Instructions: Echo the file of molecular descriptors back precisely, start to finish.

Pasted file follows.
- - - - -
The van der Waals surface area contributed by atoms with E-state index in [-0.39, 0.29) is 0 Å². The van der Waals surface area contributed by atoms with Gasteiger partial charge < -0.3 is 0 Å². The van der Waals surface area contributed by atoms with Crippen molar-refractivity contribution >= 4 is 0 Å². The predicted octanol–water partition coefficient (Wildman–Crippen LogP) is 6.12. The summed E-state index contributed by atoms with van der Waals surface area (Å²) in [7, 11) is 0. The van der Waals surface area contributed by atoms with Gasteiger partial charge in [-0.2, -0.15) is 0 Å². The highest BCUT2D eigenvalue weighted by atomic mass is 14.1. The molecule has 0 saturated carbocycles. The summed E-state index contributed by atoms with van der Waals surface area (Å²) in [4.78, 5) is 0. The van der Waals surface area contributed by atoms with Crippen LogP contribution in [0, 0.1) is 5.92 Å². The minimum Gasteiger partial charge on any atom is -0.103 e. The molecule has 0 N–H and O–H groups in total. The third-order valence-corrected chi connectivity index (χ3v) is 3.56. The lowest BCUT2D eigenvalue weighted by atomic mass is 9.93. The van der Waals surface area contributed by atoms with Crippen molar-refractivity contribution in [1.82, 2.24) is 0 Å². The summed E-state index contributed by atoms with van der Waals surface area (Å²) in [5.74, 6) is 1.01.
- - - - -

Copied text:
The van der Waals surface area contributed by atoms with E-state index in [-0.39, 0.29) is 0 Å². The van der Waals surface area contributed by atoms with Gasteiger partial charge < -0.3 is 0 Å². The van der Waals surface area contributed by atoms with Crippen molar-refractivity contribution >= 4 is 0 Å². The predicted octanol–water partition coefficient (Wildman–Crippen LogP) is 6.12. The summed E-state index contributed by atoms with van der Waals surface area (Å²) in [7, 11) is 0. The van der Waals surface area contributed by atoms with Gasteiger partial charge in [-0.2, -0.15) is 0 Å². The highest BCUT2D eigenvalue weighted by atomic mass is 14.1. The molecule has 0 saturated carbocycles. The summed E-state index contributed by atoms with van der Waals surface area (Å²) in [4.78, 5) is 0. The van der Waals surface area contributed by atoms with Crippen LogP contribution in [0, 0.1) is 5.92 Å². The minimum Gasteiger partial charge on any atom is -0.103 e. The molecule has 0 N–H and O–H groups in total. The third-order valence-corrected chi connectivity index (χ3v) is 3.56. The lowest BCUT2D eigenvalue weighted by atomic mass is 9.93. The van der Waals surface area contributed by atoms with Crippen molar-refractivity contribution in [1.82, 2.24) is 0 Å². The summed E-state index contributed by atoms with van der Waals surface area (Å²) in [5.74, 6) is 1.01.